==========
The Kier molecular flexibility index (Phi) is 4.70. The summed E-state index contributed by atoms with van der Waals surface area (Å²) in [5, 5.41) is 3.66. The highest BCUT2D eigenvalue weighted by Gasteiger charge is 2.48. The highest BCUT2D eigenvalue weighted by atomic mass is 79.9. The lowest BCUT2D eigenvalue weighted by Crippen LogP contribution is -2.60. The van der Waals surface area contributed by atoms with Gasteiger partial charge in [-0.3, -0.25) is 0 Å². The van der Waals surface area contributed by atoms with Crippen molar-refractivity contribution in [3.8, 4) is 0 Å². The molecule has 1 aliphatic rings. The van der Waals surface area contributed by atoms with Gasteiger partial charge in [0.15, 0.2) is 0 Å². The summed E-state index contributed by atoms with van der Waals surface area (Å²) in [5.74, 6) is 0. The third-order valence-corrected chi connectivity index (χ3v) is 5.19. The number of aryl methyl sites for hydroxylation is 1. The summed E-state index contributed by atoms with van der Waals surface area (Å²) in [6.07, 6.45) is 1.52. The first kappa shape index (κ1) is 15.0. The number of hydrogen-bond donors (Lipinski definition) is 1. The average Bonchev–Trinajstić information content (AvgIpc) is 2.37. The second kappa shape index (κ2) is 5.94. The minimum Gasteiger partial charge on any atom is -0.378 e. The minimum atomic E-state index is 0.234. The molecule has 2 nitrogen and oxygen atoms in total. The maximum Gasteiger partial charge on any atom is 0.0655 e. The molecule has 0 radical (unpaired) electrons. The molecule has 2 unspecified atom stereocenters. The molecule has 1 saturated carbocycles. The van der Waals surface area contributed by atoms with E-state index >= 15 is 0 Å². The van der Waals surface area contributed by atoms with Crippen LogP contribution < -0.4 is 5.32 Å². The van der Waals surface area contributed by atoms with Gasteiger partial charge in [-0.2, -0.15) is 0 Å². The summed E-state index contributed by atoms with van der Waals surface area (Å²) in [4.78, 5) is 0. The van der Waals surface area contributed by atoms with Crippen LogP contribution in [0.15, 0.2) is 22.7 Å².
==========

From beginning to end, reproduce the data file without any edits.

The Kier molecular flexibility index (Phi) is 4.70. The summed E-state index contributed by atoms with van der Waals surface area (Å²) in [5, 5.41) is 3.66. The highest BCUT2D eigenvalue weighted by Gasteiger charge is 2.48. The highest BCUT2D eigenvalue weighted by atomic mass is 79.9. The lowest BCUT2D eigenvalue weighted by Crippen LogP contribution is -2.60. The van der Waals surface area contributed by atoms with Gasteiger partial charge in [-0.3, -0.25) is 0 Å². The van der Waals surface area contributed by atoms with Crippen molar-refractivity contribution in [3.8, 4) is 0 Å². The molecule has 1 aliphatic rings. The van der Waals surface area contributed by atoms with Gasteiger partial charge in [0.15, 0.2) is 0 Å². The summed E-state index contributed by atoms with van der Waals surface area (Å²) in [5.74, 6) is 0. The third-order valence-corrected chi connectivity index (χ3v) is 5.19. The number of aryl methyl sites for hydroxylation is 1. The summed E-state index contributed by atoms with van der Waals surface area (Å²) in [6.07, 6.45) is 1.52. The first kappa shape index (κ1) is 15.0. The number of hydrogen-bond donors (Lipinski definition) is 1. The average Bonchev–Trinajstić information content (AvgIpc) is 2.37. The second kappa shape index (κ2) is 5.94. The minimum Gasteiger partial charge on any atom is -0.378 e. The minimum atomic E-state index is 0.234. The molecule has 2 nitrogen and oxygen atoms in total. The maximum Gasteiger partial charge on any atom is 0.0655 e. The molecule has 0 radical (unpaired) electrons. The molecule has 2 unspecified atom stereocenters. The molecule has 1 saturated carbocycles. The van der Waals surface area contributed by atoms with E-state index >= 15 is 0 Å². The van der Waals surface area contributed by atoms with Crippen LogP contribution < -0.4 is 5.32 Å². The van der Waals surface area contributed by atoms with Gasteiger partial charge in [-0.2, -0.15) is 0 Å². The summed E-state index contributed by atoms with van der Waals surface area (Å²) in [4.78, 5) is 0. The van der Waals surface area contributed by atoms with Crippen LogP contribution in [0.15, 0.2) is 22.7 Å².